It’s Not That You Look Mean, It’s Their Insecurities

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People are interesting. I mean really. The way we carry ourselves, regard our lives and cultivate relationships is something that made me want to major in sociology before I realized I was born to be a media maverick. As a writer, I’m a natural observer. Sometimes I tend to just sit back and scan a room, focused on finding the stories that individuals are telling only using their body language. Often, I scan the room and see the usual sight in a collegiate environment, people cliqued up with people they know. Individuals that they’re comfortable around. I never see people leave their cliques to meet new people unless it’s a requirement.

I always wondered why that occurred. Is it because we’re so comfortable being with people who we’ve built trust and a friendship with? Or, does it go deeper? In my observations, I found that it does indeed go deeper. As people, we have a type of subliminal competition that controls the way s that we act in a social environment. If we see someone different we alienate them. If we see someone walk into a room with an ounce of self-confidence we chop them down. We’ll mumble to our friends within our clique, “Who do they think they are? They must think they’re better than everyone else or something?” Often times, these individuals don’t even have to talk. They don’t even have to look your direction for you to blast your insecurities on them. The favorite line, “He/She looks mean!”

As far as I know, this has been something that has been said way before me. Misconstrued perceptions of how people act based on their appearance have been around forever. Going deep, you can talk about social prejudice in the forms of racial and gender stereotypes. But we ain’t about to go that far! I track this mainstream saying among our generation back to 2013 when I first saw mention of Rihanna having what they call a “resting b*tch face”. A “resting b*tch face” is basically when you’re not showing emotion on your face. It’s inadvertent. Sometimes you just do things subliminally that you don’t realize. However, it’s become something that we’ve taken and ran with as a generation. Rihanna become the face of peoples insecurities and she didn’t even try to!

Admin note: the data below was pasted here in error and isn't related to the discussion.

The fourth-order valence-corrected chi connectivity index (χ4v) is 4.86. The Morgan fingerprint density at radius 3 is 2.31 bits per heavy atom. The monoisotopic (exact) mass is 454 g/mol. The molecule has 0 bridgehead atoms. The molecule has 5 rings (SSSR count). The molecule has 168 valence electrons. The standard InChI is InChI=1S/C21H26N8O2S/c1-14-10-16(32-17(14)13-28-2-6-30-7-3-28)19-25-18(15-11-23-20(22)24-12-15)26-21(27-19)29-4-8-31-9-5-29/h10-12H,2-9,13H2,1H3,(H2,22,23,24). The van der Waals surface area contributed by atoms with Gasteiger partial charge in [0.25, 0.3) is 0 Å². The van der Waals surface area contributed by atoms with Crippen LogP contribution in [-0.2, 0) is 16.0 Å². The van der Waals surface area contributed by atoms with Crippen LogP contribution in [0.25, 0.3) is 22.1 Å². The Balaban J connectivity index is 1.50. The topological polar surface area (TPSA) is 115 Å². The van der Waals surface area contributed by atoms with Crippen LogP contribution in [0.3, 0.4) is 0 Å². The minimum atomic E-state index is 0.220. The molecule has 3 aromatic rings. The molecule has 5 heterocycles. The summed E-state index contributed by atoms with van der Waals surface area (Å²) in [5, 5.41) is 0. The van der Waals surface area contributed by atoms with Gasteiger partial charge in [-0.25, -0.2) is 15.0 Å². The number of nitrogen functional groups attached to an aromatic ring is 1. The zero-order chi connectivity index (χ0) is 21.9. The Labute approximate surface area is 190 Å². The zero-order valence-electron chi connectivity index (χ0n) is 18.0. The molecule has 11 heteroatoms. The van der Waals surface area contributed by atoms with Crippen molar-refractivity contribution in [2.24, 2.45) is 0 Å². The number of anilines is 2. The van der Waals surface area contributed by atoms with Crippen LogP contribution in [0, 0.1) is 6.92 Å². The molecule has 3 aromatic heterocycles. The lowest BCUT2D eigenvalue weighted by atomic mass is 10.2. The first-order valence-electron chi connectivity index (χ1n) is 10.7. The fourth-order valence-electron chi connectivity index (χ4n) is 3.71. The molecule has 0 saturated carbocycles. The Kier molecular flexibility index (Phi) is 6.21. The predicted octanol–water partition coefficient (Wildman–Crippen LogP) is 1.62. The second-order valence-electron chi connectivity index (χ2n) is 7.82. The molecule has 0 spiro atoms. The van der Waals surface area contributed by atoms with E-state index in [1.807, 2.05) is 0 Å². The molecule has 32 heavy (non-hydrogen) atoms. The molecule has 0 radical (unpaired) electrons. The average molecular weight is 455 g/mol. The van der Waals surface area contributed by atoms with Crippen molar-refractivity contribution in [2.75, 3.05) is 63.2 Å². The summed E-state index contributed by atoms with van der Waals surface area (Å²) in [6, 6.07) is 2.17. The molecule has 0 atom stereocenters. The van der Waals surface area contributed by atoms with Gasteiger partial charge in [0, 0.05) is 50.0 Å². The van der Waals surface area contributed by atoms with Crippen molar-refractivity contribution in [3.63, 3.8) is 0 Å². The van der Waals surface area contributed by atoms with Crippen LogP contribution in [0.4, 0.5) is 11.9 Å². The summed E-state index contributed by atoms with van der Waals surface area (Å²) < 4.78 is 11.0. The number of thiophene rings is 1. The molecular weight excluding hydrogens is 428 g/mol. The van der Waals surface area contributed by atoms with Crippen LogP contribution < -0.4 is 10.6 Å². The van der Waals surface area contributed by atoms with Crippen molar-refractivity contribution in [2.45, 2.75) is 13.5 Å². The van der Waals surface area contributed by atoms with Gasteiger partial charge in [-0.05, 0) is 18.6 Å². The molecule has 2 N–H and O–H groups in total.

I got the inspiration to write this article after I was scrolling my school Fort Valley State University’s hashtag on Twitter when I ran across the tweets into three young women that had similar tweets about their social interactions on the yard at FVSU. One of them bought my book last year (The Diary of Aaliyah Anderson: Volume II available in the FVSU Campus Bookstore! @Midnight__Wish bought it! Not that this matters in this article, just thought I should point it out). The tweets are below.

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While these tweets very well could be just jokes, because I’m sure these beautiful young women could care less who does and doesn’t want to hang around them because of what folks “think” they are, it brings up an interesting conversation. As a student leader, I’ve had several young women come up to me and cite how it’s hard to find friends or guys to talk to because people think they mean just because of how they look. For some reason, people even think this about me. Randall Barnes! The person that everybody asks questions on campus when they want to know something! My Twitter be overflowing with questions like I just work for Fort Valley yet I’ve had people tell me, “I thought you were mean and arrogant when I first saw you.” What? Do I get a say in this? I guess not.

Let’s just be honest, your perception of these individuals are the reason why you think they’re mean, arrogant or have a “resting b*tch face”. If you were to meet some of the people you judge out of spite they might be the coolest people that you’ve ever met. That person might even be a lifelong friend or somebody that can improve your life. Yet, you don’t even get to that point of meeting them because you think they’re prettier than you or you think they think they’re better than you. Seriously? Aren’t we adults here? Let’s be open to meeting new people. More importantly, let’s stop projecting our insecurities on people!

 

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